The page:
Ex-Communists are clapped out

Chicago Diary
A couple of East European guests at the Democratic convention - one an ambassador, the other a political scientist - remarked that they could not bring themselves to clap with everybody else. The event evoked painful memories of forced applause at Communist Party conferences at home. An eerie thought, but not a surprising one. The Democratic Convention, like the Republicans one two weeks ago, is a rigorously regimented affair. More fun, more circus, but for the benefit of the television-masses the political commissars have repressed dissent and orchestrated displays of monolithic party unity around the beloved figure of the Leader.

The subordination of political substance to an atmosphere that blends soap opera, rock concert, cup final and Christian revival meeting ensures maximum suspension of critical thought. How else to explain the rapt wonder with which the conventioneers listened to the charismatically challenged Al Gore? The Vice-President is a man who delivers a speech as if he has difficulty reading, with the consequence that in each sentence he places the rhetorical emphasis on the wrong word. No matter. His job was to herald the Second Coming of the President, and the audience willingly suspended its disbelief. Thus the crowd listened open-mouthed to his phenomenally wooden narration of how he lost his sister to cigarettes, and cheered as if a goal had been scored at every ill-judged pause.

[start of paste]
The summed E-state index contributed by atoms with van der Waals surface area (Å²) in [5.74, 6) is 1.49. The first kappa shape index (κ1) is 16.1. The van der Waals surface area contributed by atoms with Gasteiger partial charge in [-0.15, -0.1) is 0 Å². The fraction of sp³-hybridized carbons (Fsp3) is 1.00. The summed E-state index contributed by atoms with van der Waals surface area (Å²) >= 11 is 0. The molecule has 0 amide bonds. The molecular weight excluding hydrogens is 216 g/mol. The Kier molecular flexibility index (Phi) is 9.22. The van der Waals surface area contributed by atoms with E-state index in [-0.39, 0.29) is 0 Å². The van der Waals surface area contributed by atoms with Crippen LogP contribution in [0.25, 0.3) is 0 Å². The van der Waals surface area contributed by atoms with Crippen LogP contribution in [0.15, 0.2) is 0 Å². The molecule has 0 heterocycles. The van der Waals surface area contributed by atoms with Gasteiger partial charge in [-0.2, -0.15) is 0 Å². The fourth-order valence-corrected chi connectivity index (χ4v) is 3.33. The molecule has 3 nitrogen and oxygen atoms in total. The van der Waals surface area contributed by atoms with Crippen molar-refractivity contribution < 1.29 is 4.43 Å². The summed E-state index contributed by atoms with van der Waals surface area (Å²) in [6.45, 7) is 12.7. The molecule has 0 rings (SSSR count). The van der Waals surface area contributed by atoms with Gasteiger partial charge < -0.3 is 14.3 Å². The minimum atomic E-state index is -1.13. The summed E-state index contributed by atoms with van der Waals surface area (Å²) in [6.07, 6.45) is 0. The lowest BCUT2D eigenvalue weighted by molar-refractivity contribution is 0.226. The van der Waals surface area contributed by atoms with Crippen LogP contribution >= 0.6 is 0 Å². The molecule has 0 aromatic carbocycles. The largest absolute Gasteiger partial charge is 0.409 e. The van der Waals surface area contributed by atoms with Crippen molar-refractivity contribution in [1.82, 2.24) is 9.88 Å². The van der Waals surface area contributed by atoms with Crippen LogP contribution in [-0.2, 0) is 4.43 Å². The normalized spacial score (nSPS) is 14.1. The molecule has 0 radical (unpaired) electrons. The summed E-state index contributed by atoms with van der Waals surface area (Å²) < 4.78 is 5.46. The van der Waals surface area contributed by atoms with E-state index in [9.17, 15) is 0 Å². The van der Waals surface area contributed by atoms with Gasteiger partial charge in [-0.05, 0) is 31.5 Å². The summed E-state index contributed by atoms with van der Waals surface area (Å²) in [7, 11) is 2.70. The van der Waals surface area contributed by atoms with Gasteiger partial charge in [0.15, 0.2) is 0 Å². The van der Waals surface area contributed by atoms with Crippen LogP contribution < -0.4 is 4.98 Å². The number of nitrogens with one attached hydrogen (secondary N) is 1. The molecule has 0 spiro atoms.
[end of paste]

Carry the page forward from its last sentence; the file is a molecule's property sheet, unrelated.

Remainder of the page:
Every convention speaker, however inept, knows the secret of transforming dross into gold. You just chuck in one of the stock phrases guaranteed to elicit a Pavlovian response. "Restore the American Dream"; "the future of America's children". These words, in these combinations, induce chemical reactions in the brain which translate into feelings of well- being. Brezhnev knew the trick. He used words like "the downfall of bourgeois capitalism" and "the dictatorship of the proletariat".

No phrases resonate more widely in America than the ones coined by the advertisers. Take Nike's slogan, "Just do it". At an anti-abortion rally in Parking Lot E, the designated "protest zone" 200 yards from the convention, a man was wearing a T-shirt that read, "Don't just do it! Do it for the Lord!" On the other side of the family-values divide, a young man was spotted strolling along Michigan Avenue, Chicago's Oxford Street, with his arm around a woman. His T-shirt message? "I just did it".

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